But as strenuous as it was for me, it seemed to be even more so for my cat, Lola. About 20 minutes after the blast, I found her hiding in the bathroom, cowering behind the radiator. It took almost an hour of petting and hugs to calm her down. This was, after all, one of the biggest explosions Afghans had ever experienced - and that included Lola, who was a kitten when I found her in my garden the year before.

For the next week, Lola seemed edgy. Small sounds would startle her, and she followed me everywhere. She would caterwaul when I left the house and be clingy when I returned. She was eating less and losing weight. It took me a while to realize she might not be only physically unwell. Could Lola, I wondered, have post-traumatic stress disorder?

Heart - Black

Signs of a toxic parent & how they damage their children

There are all kinds of parents and parenting possibilities. Some are very strict and control every aspect of their child's life, others are very chill and let the child make their own decisions and mistakes. It is most certain that although there are many different approaches, all parents want to do the best for their kids.

Unfortunately, some parents fail to be the best supporters and examples. Of course, all parents make mistakes from time to time, and there is no right or wrong way to raise a kid, but some mistakes are bigger than others and can leave a permanent mark on the child.

Comment: Smarter parenting: Forego punishment in favor of reinforcing the behaviors you do want to see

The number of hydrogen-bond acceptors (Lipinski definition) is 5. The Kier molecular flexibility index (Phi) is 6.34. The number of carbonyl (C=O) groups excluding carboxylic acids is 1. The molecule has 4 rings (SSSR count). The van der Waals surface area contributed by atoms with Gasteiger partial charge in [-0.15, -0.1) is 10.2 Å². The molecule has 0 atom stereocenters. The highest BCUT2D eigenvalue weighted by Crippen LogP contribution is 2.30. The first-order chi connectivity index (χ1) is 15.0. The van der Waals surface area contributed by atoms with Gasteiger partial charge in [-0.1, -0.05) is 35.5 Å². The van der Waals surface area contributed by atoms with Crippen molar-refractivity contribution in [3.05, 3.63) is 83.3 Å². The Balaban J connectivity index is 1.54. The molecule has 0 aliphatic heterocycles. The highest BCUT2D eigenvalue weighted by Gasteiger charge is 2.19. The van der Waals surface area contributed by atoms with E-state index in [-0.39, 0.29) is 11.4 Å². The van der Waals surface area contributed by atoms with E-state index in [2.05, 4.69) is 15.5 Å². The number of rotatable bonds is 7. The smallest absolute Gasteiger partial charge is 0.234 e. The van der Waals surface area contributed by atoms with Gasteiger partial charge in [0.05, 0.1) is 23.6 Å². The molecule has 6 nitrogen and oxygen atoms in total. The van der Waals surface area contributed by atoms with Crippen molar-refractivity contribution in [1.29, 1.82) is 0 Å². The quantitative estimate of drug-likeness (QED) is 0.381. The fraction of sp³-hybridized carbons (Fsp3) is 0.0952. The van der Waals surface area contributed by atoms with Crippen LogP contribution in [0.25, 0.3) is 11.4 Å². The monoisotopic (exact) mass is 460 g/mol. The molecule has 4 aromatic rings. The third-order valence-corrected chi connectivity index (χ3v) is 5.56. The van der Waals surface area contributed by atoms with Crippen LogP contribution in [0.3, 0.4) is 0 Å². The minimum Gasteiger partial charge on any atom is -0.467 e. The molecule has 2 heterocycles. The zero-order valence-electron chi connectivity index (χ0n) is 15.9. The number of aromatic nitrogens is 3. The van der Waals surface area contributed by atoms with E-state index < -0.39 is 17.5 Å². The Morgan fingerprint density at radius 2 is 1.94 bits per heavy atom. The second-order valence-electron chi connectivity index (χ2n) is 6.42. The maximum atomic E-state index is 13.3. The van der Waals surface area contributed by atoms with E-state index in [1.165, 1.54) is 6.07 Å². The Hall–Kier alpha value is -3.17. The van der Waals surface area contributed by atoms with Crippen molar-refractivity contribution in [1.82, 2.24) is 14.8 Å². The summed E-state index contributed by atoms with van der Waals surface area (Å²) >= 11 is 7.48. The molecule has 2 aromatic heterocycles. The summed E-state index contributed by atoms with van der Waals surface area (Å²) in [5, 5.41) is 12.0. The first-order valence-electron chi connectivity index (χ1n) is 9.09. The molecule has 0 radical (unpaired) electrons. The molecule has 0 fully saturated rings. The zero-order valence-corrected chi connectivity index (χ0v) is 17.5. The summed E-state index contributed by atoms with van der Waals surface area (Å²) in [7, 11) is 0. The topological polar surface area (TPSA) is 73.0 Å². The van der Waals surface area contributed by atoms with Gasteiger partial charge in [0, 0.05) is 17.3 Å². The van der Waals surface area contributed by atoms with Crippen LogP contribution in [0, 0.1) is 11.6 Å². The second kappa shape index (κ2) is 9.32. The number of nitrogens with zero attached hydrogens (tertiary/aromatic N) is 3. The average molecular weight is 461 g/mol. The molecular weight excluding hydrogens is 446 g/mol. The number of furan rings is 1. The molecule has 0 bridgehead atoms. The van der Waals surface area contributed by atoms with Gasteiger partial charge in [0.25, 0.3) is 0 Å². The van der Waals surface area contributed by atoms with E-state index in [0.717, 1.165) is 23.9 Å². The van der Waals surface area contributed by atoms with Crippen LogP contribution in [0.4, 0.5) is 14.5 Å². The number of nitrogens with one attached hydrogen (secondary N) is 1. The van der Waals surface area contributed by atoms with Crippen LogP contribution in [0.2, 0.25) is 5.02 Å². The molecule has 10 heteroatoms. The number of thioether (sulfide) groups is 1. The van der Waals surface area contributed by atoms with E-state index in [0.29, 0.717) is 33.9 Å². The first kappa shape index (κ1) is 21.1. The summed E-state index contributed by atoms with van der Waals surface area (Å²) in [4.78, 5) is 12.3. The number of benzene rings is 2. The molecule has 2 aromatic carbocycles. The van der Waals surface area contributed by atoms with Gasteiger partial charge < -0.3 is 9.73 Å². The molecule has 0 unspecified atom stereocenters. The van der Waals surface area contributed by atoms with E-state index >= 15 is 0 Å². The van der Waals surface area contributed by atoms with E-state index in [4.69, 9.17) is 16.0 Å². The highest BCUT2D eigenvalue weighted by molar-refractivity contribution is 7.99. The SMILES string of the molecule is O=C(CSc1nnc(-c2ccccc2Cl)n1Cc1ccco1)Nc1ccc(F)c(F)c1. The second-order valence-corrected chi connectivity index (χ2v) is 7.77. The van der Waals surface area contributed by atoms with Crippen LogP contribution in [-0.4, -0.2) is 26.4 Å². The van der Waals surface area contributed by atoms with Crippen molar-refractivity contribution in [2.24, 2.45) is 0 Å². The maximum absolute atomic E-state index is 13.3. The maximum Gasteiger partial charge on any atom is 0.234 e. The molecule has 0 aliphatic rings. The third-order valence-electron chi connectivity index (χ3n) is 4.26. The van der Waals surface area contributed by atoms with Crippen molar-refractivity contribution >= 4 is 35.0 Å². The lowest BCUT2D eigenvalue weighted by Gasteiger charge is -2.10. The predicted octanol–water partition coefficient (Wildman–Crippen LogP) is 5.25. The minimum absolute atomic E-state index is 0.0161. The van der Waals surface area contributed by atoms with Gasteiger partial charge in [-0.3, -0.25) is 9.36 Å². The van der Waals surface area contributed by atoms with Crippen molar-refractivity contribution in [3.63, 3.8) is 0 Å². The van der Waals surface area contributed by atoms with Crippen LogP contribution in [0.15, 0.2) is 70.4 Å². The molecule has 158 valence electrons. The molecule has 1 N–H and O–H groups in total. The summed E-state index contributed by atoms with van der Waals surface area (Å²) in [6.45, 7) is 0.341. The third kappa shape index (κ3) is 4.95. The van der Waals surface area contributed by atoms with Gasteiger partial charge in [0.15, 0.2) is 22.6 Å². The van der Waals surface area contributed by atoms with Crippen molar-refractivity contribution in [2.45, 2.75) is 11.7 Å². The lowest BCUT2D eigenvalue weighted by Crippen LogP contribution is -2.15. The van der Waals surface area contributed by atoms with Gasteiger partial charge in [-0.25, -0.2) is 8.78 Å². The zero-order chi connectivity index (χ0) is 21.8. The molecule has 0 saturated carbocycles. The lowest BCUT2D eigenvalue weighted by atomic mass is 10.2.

Magic Wand

Religious leaders trip on magic mushrooms all in the name of science

© Fredrik Skold/Alamy
The experiment aims to assess whether a transcendental experience alters the participants’ religious thinking.
A Catholic priest, a Rabbi and a Buddhist walk into a bar and order some magic mushrooms. It may sound like the first line of a bad joke, but this scenario is playing out in one of the first scientific investigations into the effects of psychedelic drugs on religious experience - albeit in a laboratory rather than a bar.

Scientists at Johns Hopkins University in Baltimore have enlisted two dozen religious leaders from a wide range of denominations, to participate in a study in which they will be given two powerful doses of psilocybin, the active ingredient in magic mushrooms.

Dr William Richards, a psychologist at Johns Hopkins University in Baltimore, Maryland who is involved in the work, said:
"With psilocybin these profound mystical experiences are quite common. It seemed like a no-brainer that they might be of interest, if not valuable, to clergy."
The experiment, which is currently under way, aims to assess whether a transcendental experience makes the leaders more effective and confident in their work and how it alters their religious thinking.

Clipboard

Are there memory benefits to note taking?

Psychologists asked people to play a classic memory game, sometimes called Concentration or Pairs — half were allowed to take notes.

Making notes can actually reduce what you remember, according to psychological research.

In a reverse of what many people expect, writing down information causes it to be flushed from memory.

We seem to intentionally forget what we write down.

Comment: While note taking may not help with remembering, the regular practice of writing can help to clarify thoughts, process emotions and work through past trauma: